These session notes are from the online talk “How To Grow A Resilient Freelance Business”, which was a collaboration between The Professional Freelancer and Counterflows and took place on Wednesday 27 May 2020.
Anna Codrea-Rado is a journalist, podcaster and campaigner. She writes about business, culture and tech for titles including the New York Times, Guardian and Wired. She also writes the newsletter, The Professional Freelancer about making a sustainable self-employed living and she’s the co-host of Is This Working, a podcast about the messy parts of work.
Ebony-Storm Halladay is a freelance digital marketing consultant and editorial assistant. Her clients are split evenly between writers and editors looking for editorial assistance and small businesses seeking support with building and implementing digital marketing strategies. She’s helped many freelancers streamline their workload, and identify projects to collaborate on.
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Lauren Razavi is a writer, speaker and strategist focused on the future of work and global living. She’s been a freelancer and a remote worker for more than 10 years, and has lived across 50 countries in that time. She publishes with titles like The Guardian, VICE and Wired and has managed distributed teams for clients such as Google and the Singapore Government.
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- Lauren’s book recommendation: Company Of One by Paul Jarvis
- Anna’s blog post: “What I've learned from a year of publishing a paid newsletter”
Lauren, what does a resilience freelance business look like for you?
Resilience has been a really pertinent question for me recently because the pandemic wiped out almost all of my work for the rest of the year (mainly for corporate clients). One of the big lessons for me and my business has been that I’ve not been building something that was as resilient as it could be.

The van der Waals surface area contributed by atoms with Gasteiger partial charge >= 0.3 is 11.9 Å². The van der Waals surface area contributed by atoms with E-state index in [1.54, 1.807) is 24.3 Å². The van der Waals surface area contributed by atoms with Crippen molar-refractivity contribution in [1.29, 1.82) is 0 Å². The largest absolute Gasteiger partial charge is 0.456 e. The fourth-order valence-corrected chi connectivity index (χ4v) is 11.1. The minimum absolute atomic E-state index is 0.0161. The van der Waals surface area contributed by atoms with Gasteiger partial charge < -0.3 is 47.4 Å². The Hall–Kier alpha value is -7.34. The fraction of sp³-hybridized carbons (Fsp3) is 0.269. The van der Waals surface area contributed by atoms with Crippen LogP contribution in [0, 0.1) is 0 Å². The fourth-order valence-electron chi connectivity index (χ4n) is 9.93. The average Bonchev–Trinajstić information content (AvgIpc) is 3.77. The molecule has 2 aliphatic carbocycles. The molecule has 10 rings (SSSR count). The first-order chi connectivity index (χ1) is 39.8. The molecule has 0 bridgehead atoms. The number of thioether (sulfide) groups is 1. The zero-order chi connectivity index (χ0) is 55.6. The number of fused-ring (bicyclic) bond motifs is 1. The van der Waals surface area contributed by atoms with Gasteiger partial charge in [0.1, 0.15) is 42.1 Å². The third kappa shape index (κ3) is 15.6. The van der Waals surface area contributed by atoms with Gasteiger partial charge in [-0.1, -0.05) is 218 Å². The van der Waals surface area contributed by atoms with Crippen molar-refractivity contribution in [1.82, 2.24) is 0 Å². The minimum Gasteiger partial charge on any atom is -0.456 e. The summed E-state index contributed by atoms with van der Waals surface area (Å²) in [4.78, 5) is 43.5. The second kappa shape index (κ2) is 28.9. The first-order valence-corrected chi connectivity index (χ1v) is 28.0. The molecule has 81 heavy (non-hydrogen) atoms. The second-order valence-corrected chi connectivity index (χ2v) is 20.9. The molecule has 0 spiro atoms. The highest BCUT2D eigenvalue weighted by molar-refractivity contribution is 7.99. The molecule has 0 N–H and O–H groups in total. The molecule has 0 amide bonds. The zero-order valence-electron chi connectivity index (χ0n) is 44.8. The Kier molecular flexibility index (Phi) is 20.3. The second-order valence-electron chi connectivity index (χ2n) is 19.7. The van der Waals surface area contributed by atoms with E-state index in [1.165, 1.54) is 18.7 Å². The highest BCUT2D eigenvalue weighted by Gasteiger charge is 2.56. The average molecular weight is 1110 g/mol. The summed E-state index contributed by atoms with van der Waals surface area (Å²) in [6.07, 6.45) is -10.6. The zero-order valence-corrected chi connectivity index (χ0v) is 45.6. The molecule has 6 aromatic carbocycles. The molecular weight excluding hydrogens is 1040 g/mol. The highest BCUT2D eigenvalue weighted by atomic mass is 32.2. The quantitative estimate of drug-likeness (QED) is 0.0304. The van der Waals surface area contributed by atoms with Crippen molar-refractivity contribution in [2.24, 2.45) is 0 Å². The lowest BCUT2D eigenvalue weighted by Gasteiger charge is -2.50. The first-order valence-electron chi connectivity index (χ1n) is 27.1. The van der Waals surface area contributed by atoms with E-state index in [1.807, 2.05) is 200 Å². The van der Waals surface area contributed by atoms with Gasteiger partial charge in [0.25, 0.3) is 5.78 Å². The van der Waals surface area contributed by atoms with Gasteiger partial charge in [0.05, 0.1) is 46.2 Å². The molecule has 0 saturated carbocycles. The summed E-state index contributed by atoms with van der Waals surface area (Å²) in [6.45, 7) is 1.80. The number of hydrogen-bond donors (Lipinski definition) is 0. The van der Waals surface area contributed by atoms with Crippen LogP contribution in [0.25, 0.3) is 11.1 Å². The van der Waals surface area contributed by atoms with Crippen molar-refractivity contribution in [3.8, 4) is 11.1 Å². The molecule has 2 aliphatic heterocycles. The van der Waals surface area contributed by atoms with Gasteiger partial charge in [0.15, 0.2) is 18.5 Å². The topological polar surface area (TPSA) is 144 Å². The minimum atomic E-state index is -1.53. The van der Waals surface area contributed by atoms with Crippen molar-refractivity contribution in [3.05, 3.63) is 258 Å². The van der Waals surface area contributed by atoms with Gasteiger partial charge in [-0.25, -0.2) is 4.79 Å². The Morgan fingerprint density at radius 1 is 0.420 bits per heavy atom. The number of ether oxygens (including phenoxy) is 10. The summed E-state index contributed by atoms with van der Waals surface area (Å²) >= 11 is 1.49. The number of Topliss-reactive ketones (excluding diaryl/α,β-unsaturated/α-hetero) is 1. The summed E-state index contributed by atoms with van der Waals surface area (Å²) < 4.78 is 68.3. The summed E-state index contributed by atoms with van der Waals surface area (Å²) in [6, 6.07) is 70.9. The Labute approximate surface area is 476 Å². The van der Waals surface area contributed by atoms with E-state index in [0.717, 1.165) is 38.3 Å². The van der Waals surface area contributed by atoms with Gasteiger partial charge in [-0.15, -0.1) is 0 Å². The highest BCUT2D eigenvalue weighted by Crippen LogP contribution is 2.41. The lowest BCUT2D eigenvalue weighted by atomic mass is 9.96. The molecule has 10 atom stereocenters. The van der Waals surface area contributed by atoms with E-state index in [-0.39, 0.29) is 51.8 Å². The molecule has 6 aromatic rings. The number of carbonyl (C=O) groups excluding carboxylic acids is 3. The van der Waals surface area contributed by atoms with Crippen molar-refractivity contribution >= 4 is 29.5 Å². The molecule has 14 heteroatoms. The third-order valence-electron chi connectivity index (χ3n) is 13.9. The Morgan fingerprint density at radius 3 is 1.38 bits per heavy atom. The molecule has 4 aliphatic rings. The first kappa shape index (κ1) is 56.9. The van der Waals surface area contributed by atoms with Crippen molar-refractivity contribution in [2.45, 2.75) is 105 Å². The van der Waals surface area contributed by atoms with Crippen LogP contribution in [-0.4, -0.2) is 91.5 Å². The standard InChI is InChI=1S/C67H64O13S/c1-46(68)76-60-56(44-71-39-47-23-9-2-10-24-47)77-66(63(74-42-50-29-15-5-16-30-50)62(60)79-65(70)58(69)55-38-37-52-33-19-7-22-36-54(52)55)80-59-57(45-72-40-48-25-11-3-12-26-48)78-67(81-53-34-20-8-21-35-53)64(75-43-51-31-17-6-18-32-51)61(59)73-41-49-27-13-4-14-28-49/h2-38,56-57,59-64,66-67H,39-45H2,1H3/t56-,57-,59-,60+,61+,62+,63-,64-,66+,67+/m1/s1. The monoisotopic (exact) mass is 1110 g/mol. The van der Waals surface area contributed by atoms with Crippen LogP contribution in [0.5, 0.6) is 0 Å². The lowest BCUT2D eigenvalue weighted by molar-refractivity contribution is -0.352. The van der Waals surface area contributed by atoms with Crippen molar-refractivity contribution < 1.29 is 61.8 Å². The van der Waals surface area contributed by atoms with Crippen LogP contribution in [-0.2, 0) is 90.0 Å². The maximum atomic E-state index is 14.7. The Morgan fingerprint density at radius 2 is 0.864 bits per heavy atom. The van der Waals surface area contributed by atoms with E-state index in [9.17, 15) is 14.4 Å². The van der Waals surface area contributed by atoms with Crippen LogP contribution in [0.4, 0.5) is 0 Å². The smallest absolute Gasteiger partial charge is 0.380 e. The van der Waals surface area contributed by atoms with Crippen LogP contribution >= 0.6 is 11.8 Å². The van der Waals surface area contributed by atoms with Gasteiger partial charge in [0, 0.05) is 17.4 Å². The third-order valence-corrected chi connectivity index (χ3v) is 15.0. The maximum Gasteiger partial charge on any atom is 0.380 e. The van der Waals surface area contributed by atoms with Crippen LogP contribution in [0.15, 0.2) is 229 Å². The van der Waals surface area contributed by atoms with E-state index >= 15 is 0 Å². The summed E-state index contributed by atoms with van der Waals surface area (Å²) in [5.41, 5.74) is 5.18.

In general, resilience starts with the individual, with understanding how you work and how you see your progression. It means getting to know yourself better and deciding what you want to do with that energy to build a resilient business. It’s important to be diverse and have a lot of opportunities coming your way.
I’ve had to adapt and pivot over the past couple of months. That’s led me to think differently about my work and what fulfils me, what kind of projects I want to take on and reject shaky, traditional business models. For me, a resilient business is diverse and creative. It’s looking at you as a person, as well as you as a worker.
That resonates with me a lot. The pandemic was such a shock to the system. I’ve been thinking much more about building personal and professional resilience, and I think those two things are interlinked. Ebony, what does a resilient freelance business mean to you?
I agree with Lauren on the diversity point. For me, what’s worked is having a mix of big and small contracts; having more fixed and more casual clients, knowing there are a few people who will approach me and ask for a little bit of work month-to-month on top of a few regular chunks of work.
Going into the pandemic, I was aware my business would take a hit. I knew I’d be OK if I lost around 40% of my business. I’ve probably lost a little bit more than that, but that’s made me think holistically about what I’m doing and what comes next. I think that’s resilience.
It’d be helpful if you’d each describe how you went about that reassessment of your business. How did you do it?